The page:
Maybe You Should Talk to Someone: A Therapist, Her Therapist, and Our Lives Revealed by Lori Gottlieb
My rating: 5 of 5 stars
I have 167 highlights and 11 notes in my Kindle for this book. That’s a new record for me. “Maybe You Should Talk to Someone” is a beautiful book. Nearly every page is dripping with empathy, as Gottlieb tours us through her pyschotherapy practice, showing the inner lives and thoughts of her patients — and her own.
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It’s not a completely original genre (Esther Perel’s Mating in Captivity: Reconciling the Erotic and the Domestic), yet what Gottlieb achieves here is as healing as a session of therapy in itself. There are sections and stories that are so bittersweet and poignant, I was in tears (multiple times).
This book is life. It paints vividly what it is to be human — to suffer loss, to love, to die, to be born. I didn’t want it to end.
So, those highlights? Let’s dig into some…
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Patients, of course, want to be helped, but they also want to be liked and admired. In other words, they want to hide their vulnerabilities and entrenched patterns and struggles.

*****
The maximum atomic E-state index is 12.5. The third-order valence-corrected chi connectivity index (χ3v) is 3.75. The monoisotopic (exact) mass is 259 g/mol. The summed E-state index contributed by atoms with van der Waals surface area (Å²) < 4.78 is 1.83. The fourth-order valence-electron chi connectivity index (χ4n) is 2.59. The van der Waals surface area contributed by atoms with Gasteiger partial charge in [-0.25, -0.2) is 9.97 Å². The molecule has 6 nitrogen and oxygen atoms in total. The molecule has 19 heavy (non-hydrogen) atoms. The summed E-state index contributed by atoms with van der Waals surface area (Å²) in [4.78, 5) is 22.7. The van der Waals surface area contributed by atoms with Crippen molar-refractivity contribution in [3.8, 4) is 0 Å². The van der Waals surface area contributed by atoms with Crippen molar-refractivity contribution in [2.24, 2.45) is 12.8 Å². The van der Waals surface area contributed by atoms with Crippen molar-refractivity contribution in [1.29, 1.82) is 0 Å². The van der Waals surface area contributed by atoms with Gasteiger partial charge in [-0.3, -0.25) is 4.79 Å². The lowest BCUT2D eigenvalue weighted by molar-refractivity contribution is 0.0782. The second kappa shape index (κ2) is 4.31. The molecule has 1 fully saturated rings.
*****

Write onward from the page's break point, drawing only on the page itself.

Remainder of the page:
often people create faulty narratives to make themselves feel better in the moment even though it makes them feel worse over time—and that sometimes, they need somebody else to read between the lines.
A supervisor once likened doing psychotherapy to undergoing physical therapy. It can be difficult and cause pain, and your condition can worsen before it improves, but if you go consistently and work hard when you’re there, you’ll get the kinks out and function so much better.
Therapists talk a lot about how the past informs the present—how our histories affect the ways we think, feel, and behave and how at some point in our lives, we have to let go of the fantasy of creating a better past.
happiness is statistically abnormal, consists of a discrete cluster of symptoms, is associated with a range of cognitive abnormalities, and probably reflects the abnormal functioning of the central nervous system.
The internet can be both a salve and an addiction, a way to block out pain (the salve) while simultaneously creating it (the addiction). When the cyber-drug wears off, you feel worse, not better.
When your mother emerges from her depression and suddenly seems interested in your days and acts the way you see other kids’ moms acting, you don’t dare feel joy because you know from experience that it will all go away.
The second people felt alone, I noticed, usually in the space between things—leaving a therapy session, at a red light, standing in a checkout line, riding the elevator—they picked up devices and ran away from that feeling.
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